3. Engage all of your senses – sight, smell, touch, taste, and sometimes even hearing. Allow mealtime to be a sensual experience.
4. Slow down and breathe. Be fully present. Put your utensil down between each bite. Savor each flavor and texture. We can actually enjoy (in joy) our favorite foods even more!
5. Do a brief body scan meditation before you eat. Notice how your body is feeling and what it needs. On a scale from 1-10, don’t let yourself become hungrier than a 3 or more full than a 7 or 8. Check in with yourself throughout the meal to see where your number is. Research reminds us that it takes at least 30 minutes to register satiety, so when we stop at a 7 or 8 we will not overeat. (See our link at the end of this article for a free Body Scan meditation download).
6. Ask yourself “Who in me is hungry and what am I hungry for?” We often use food as a go-to unconsciously to meet every need when in actuality we may be hungry for love and affection, for rest, for meaning and purpose, for stimulation, or something other than food. Sometimes, we may actually be dehydrated and need water and not food. Are you trying to get too many of your needs met with food? Ask yourself if your hunger is mouth hunger, stomach hunger, cellular hunger, psychological hunger, heart hunger, or something else.
7. Enjoy the clean-up process as you did the meal. As the Zen saying goes, “Chop wood, carry water.” When washing the dishes, just wash the dishes. This also goes for food shopping and meal preparation. It is an ancient, universal and sacred practice to prepare food (life force energy) for ourselves and others. Breathe, slow down, and be present. It will be a much more enjoyable experience. Enjoy your time in the kitchen!
8. Get support. Ask for help. Hire a coach or a counselor. Find an accountability buddy. Learn from other healthy eaters. Join a group. Notice how the people you eat with influence you. Attitudes and lifestyles are contagious.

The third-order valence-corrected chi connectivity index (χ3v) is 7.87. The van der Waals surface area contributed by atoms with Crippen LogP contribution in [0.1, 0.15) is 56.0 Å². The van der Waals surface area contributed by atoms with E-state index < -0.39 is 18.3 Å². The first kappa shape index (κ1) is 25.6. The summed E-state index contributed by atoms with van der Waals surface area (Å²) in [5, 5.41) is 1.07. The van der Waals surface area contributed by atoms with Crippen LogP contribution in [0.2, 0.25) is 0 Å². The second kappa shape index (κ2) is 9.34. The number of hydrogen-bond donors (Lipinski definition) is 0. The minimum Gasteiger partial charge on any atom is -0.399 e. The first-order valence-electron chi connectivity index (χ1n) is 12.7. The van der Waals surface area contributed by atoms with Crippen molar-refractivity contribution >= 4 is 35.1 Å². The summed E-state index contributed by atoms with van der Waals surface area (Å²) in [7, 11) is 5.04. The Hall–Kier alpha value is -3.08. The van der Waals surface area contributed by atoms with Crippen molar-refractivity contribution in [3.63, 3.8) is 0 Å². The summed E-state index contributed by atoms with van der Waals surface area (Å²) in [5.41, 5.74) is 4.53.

9. Follow Michael Pollan’s Food Rules - (1) eat food, (2) not too much, and (3) mostly plants. Much that is being packaged and sold these days as food are comprised of a lot of chemicals. If you can’t pronounce the words on the label, we suggest you put it back. The whole farm-to-table movement has caught on in restaurants around the country. Shop around the edges of your market for foods that are healthier and closer to the earth. Your mind-body will thank you!
10.Write out a food plan for yourself. What would you like to incorporate over the next week? Make a grocery list and schedule some time to invest in shopping and cooking for your best health. What and who are potential obstacles and how do you intend to work around them? Planning is essential to success!
11. Be compassionate with yourself. With any new process, you are bound to make missteps. Self-criticism is a barrier to forward movement. Speak kindly to yourself, and get back on track.
12. Learn ways to defuse your stress and self-soothe. This is our specialty, and we would be happy to help you or your group.
Remember: Consistent, sustainable, daily steps are key to long-term staggering results. Invest in your health and well-being! You deserve it! Contact us if you need support on your health journey!
Invite us to bring Mindfulness & Stress Management to your next conference or into your organization! We have many formats and approaches for every client – keynote speaking, workshops, programs, and individual and team mindfulness coaching. Contact us at firstname.lastname@example.org to schedule an initial consultation. Learn about our full range of services. Download your free mindfulness meditation. Listen to us being interviewed on Newstalk 1160 AM Radio here on “Mindfulness in the Workplace”: